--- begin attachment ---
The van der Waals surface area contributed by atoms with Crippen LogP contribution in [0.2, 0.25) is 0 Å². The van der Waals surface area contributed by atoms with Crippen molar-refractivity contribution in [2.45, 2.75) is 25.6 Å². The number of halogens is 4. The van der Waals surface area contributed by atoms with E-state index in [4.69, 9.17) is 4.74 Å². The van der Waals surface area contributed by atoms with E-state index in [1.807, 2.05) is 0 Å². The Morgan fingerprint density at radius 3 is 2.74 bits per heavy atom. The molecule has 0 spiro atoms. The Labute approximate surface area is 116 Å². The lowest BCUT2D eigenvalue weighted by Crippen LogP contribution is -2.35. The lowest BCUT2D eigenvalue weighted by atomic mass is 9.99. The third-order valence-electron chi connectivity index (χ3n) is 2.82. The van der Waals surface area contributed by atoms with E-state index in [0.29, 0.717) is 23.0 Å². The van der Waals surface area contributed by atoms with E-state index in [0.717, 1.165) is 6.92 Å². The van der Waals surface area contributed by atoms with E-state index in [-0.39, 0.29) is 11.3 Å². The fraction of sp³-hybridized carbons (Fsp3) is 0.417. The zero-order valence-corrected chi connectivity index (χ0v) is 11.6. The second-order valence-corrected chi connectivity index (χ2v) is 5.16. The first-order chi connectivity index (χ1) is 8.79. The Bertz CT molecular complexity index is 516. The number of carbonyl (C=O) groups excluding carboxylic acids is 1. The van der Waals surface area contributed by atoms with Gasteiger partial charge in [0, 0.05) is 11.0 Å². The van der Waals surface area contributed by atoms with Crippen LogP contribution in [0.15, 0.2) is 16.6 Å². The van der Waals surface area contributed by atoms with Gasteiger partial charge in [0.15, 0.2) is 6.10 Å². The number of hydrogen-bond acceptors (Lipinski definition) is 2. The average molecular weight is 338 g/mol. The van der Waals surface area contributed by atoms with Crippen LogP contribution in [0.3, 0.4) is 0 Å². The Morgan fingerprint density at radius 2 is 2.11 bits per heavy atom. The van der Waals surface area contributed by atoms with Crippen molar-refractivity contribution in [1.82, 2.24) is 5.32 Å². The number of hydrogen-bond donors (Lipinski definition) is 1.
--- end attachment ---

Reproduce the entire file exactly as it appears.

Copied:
The van der Waals surface area contributed by atoms with Crippen LogP contribution in [0.2, 0.25) is 0 Å². The van der Waals surface area contributed by atoms with Crippen molar-refractivity contribution in [2.45, 2.75) is 25.6 Å². The number of halogens is 4. The van der Waals surface area contributed by atoms with E-state index in [4.69, 9.17) is 4.74 Å². The van der Waals surface area contributed by atoms with E-state index in [1.807, 2.05) is 0 Å². The Morgan fingerprint density at radius 3 is 2.74 bits per heavy atom. The molecule has 0 spiro atoms. The Labute approximate surface area is 116 Å². The lowest BCUT2D eigenvalue weighted by Crippen LogP contribution is -2.35. The lowest BCUT2D eigenvalue weighted by atomic mass is 9.99. The third-order valence-electron chi connectivity index (χ3n) is 2.82. The van der Waals surface area contributed by atoms with E-state index in [0.29, 0.717) is 23.0 Å². The van der Waals surface area contributed by atoms with E-state index in [0.717, 1.165) is 6.92 Å². The van der Waals surface area contributed by atoms with E-state index in [-0.39, 0.29) is 11.3 Å². The fraction of sp³-hybridized carbons (Fsp3) is 0.417. The zero-order valence-corrected chi connectivity index (χ0v) is 11.6. The second-order valence-corrected chi connectivity index (χ2v) is 5.16. The first-order chi connectivity index (χ1) is 8.79. The Bertz CT molecular complexity index is 516. The number of carbonyl (C=O) groups excluding carboxylic acids is 1. The van der Waals surface area contributed by atoms with Gasteiger partial charge in [0, 0.05) is 11.0 Å². The van der Waals surface area contributed by atoms with Crippen LogP contribution in [0.15, 0.2) is 16.6 Å². The van der Waals surface area contributed by atoms with Gasteiger partial charge in [0.15, 0.2) is 6.10 Å². The number of hydrogen-bond acceptors (Lipinski definition) is 2. The average molecular weight is 338 g/mol. The van der Waals surface area contributed by atoms with Crippen LogP contribution in [0.3, 0.4) is 0 Å². The Morgan fingerprint density at radius 2 is 2.11 bits per heavy atom. The van der Waals surface area contributed by atoms with Crippen molar-refractivity contribution in [1.82, 2.24) is 5.32 Å². The number of hydrogen-bond donors (Lipinski definition) is 1.